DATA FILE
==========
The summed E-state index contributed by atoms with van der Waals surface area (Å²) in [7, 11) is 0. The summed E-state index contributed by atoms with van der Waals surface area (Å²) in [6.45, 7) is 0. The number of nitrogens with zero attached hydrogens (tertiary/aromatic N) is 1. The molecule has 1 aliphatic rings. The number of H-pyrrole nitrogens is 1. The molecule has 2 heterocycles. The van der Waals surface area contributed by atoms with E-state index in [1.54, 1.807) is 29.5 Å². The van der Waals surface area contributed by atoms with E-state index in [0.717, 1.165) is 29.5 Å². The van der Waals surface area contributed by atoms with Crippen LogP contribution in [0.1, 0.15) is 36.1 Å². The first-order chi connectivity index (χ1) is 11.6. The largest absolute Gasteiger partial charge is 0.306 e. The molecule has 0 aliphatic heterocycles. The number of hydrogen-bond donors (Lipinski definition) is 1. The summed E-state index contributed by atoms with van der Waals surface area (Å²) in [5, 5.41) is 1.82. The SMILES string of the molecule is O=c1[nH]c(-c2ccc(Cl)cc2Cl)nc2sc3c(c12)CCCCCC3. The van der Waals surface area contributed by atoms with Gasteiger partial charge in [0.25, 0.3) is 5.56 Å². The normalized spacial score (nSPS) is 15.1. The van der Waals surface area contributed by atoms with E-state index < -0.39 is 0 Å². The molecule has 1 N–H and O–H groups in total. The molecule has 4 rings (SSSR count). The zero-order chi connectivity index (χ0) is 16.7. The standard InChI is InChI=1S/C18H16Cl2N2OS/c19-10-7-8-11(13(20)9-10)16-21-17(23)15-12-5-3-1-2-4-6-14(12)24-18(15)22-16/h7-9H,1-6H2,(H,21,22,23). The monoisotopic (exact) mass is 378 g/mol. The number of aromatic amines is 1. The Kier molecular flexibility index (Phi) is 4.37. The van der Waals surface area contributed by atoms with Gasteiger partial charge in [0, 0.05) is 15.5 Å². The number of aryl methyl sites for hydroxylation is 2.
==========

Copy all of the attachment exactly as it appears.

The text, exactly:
The summed E-state index contributed by atoms with van der Waals surface area (Å²) in [7, 11) is 0. The summed E-state index contributed by atoms with van der Waals surface area (Å²) in [6.45, 7) is 0. The number of nitrogens with zero attached hydrogens (tertiary/aromatic N) is 1. The molecule has 1 aliphatic rings. The number of H-pyrrole nitrogens is 1. The molecule has 2 heterocycles. The van der Waals surface area contributed by atoms with E-state index in [1.54, 1.807) is 29.5 Å². The van der Waals surface area contributed by atoms with E-state index in [0.717, 1.165) is 29.5 Å². The van der Waals surface area contributed by atoms with Crippen LogP contribution in [0.1, 0.15) is 36.1 Å². The first-order chi connectivity index (χ1) is 11.6. The largest absolute Gasteiger partial charge is 0.306 e. The molecule has 0 aliphatic heterocycles. The number of hydrogen-bond donors (Lipinski definition) is 1. The summed E-state index contributed by atoms with van der Waals surface area (Å²) in [5, 5.41) is 1.82. The SMILES string of the molecule is O=c1[nH]c(-c2ccc(Cl)cc2Cl)nc2sc3c(c12)CCCCCC3. The van der Waals surface area contributed by atoms with Gasteiger partial charge in [0.25, 0.3) is 5.56 Å². The normalized spacial score (nSPS) is 15.1. The van der Waals surface area contributed by atoms with E-state index < -0.39 is 0 Å². The molecule has 1 N–H and O–H groups in total. The molecule has 4 rings (SSSR count). The zero-order chi connectivity index (χ0) is 16.7. The standard InChI is InChI=1S/C18H16Cl2N2OS/c19-10-7-8-11(13(20)9-10)16-21-17(23)15-12-5-3-1-2-4-6-14(12)24-18(15)22-16/h7-9H,1-6H2,(H,21,22,23). The monoisotopic (exact) mass is 378 g/mol. The number of aromatic amines is 1. The Kier molecular flexibility index (Phi) is 4.37. The van der Waals surface area contributed by atoms with Gasteiger partial charge in [0, 0.05) is 15.5 Å². The number of aryl methyl sites for hydroxylation is 2.